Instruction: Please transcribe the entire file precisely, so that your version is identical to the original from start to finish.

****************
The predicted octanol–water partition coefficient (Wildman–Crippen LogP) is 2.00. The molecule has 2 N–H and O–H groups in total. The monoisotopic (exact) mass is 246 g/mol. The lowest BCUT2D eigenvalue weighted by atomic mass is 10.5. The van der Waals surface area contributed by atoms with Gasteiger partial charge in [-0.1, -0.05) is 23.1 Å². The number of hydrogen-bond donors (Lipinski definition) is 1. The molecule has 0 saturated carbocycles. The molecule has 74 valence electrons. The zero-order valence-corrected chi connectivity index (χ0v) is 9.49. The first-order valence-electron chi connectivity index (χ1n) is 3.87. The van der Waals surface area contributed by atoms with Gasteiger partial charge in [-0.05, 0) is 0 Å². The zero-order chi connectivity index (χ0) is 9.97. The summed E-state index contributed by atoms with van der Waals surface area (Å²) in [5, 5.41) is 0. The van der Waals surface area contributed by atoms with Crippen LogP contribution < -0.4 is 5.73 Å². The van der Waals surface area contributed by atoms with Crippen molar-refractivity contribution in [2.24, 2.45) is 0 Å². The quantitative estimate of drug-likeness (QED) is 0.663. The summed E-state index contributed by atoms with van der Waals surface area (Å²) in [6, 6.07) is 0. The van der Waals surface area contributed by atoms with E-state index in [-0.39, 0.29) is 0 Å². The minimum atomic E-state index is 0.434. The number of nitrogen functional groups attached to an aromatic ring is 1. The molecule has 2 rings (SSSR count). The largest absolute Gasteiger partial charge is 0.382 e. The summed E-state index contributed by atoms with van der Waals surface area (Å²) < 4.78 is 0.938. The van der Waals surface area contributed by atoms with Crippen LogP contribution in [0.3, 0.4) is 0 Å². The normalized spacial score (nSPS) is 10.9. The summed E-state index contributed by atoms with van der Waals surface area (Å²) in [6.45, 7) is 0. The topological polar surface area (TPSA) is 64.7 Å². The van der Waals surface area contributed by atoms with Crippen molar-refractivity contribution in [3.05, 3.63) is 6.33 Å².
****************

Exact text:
The predicted octanol–water partition coefficient (Wildman–Crippen LogP) is 2.00. The molecule has 2 N–H and O–H groups in total. The monoisotopic (exact) mass is 246 g/mol. The lowest BCUT2D eigenvalue weighted by atomic mass is 10.5. The van der Waals surface area contributed by atoms with Gasteiger partial charge in [-0.1, -0.05) is 23.1 Å². The number of hydrogen-bond donors (Lipinski definition) is 1. The molecule has 0 saturated carbocycles. The molecule has 74 valence electrons. The zero-order valence-corrected chi connectivity index (χ0v) is 9.49. The first-order valence-electron chi connectivity index (χ1n) is 3.87. The van der Waals surface area contributed by atoms with Gasteiger partial charge in [-0.05, 0) is 0 Å². The zero-order chi connectivity index (χ0) is 9.97. The summed E-state index contributed by atoms with van der Waals surface area (Å²) in [5, 5.41) is 0. The van der Waals surface area contributed by atoms with Crippen LogP contribution < -0.4 is 5.73 Å². The van der Waals surface area contributed by atoms with Crippen molar-refractivity contribution in [2.24, 2.45) is 0 Å². The quantitative estimate of drug-likeness (QED) is 0.663. The summed E-state index contributed by atoms with van der Waals surface area (Å²) in [6, 6.07) is 0. The van der Waals surface area contributed by atoms with E-state index in [-0.39, 0.29) is 0 Å². The minimum atomic E-state index is 0.434. The number of nitrogen functional groups attached to an aromatic ring is 1. The molecule has 2 rings (SSSR count). The largest absolute Gasteiger partial charge is 0.382 e. The summed E-state index contributed by atoms with van der Waals surface area (Å²) < 4.78 is 0.938. The van der Waals surface area contributed by atoms with Crippen LogP contribution in [0.3, 0.4) is 0 Å². The normalized spacial score (nSPS) is 10.9. The summed E-state index contributed by atoms with van der Waals surface area (Å²) in [6.45, 7) is 0. The topological polar surface area (TPSA) is 64.7 Å². The van der Waals surface area contributed by atoms with Crippen molar-refractivity contribution in [3.05, 3.63) is 6.33 Å².